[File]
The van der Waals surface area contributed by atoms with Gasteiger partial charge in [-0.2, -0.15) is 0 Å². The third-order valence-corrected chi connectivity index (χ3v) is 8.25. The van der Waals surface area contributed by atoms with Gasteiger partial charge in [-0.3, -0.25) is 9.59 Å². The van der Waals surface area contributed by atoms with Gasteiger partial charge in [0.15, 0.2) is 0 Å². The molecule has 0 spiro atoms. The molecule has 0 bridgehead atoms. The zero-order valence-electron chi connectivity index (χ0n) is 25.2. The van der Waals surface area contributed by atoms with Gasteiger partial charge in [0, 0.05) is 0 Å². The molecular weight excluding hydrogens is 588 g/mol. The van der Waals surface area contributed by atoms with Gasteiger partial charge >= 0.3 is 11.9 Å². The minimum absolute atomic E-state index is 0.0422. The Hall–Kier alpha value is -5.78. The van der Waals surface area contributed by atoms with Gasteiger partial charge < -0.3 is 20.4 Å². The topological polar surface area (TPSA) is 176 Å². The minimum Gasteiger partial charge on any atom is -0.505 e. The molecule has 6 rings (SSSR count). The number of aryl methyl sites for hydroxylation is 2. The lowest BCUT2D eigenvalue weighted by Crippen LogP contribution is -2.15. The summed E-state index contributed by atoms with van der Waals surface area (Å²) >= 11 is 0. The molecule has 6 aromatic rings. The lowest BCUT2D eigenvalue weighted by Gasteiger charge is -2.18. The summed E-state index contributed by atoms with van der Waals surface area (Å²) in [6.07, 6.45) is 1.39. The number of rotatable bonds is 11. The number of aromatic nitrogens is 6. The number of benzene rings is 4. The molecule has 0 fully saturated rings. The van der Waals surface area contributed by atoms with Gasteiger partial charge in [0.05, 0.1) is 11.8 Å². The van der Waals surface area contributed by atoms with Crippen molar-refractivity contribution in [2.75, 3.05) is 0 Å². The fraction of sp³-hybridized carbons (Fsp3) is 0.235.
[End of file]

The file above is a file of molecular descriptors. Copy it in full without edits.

The van der Waals surface area contributed by atoms with Gasteiger partial charge in [-0.2, -0.15) is 0 Å². The third-order valence-corrected chi connectivity index (χ3v) is 8.25. The van der Waals surface area contributed by atoms with Gasteiger partial charge in [-0.3, -0.25) is 9.59 Å². The van der Waals surface area contributed by atoms with Gasteiger partial charge in [0.15, 0.2) is 0 Å². The molecule has 0 spiro atoms. The molecule has 0 bridgehead atoms. The zero-order valence-electron chi connectivity index (χ0n) is 25.2. The van der Waals surface area contributed by atoms with Gasteiger partial charge in [0, 0.05) is 0 Å². The molecular weight excluding hydrogens is 588 g/mol. The van der Waals surface area contributed by atoms with Gasteiger partial charge >= 0.3 is 11.9 Å². The minimum absolute atomic E-state index is 0.0422. The Hall–Kier alpha value is -5.78. The van der Waals surface area contributed by atoms with Gasteiger partial charge < -0.3 is 20.4 Å². The topological polar surface area (TPSA) is 176 Å². The minimum Gasteiger partial charge on any atom is -0.505 e. The molecule has 6 rings (SSSR count). The number of aryl methyl sites for hydroxylation is 2. The lowest BCUT2D eigenvalue weighted by Crippen LogP contribution is -2.15. The summed E-state index contributed by atoms with van der Waals surface area (Å²) >= 11 is 0. The molecule has 6 aromatic rings. The lowest BCUT2D eigenvalue weighted by Gasteiger charge is -2.18. The summed E-state index contributed by atoms with van der Waals surface area (Å²) in [6.07, 6.45) is 1.39. The number of rotatable bonds is 11. The number of aromatic nitrogens is 6. The number of benzene rings is 4. The molecule has 0 fully saturated rings. The van der Waals surface area contributed by atoms with Gasteiger partial charge in [0.05, 0.1) is 11.8 Å². The van der Waals surface area contributed by atoms with Crippen molar-refractivity contribution in [2.75, 3.05) is 0 Å². The fraction of sp³-hybridized carbons (Fsp3) is 0.235.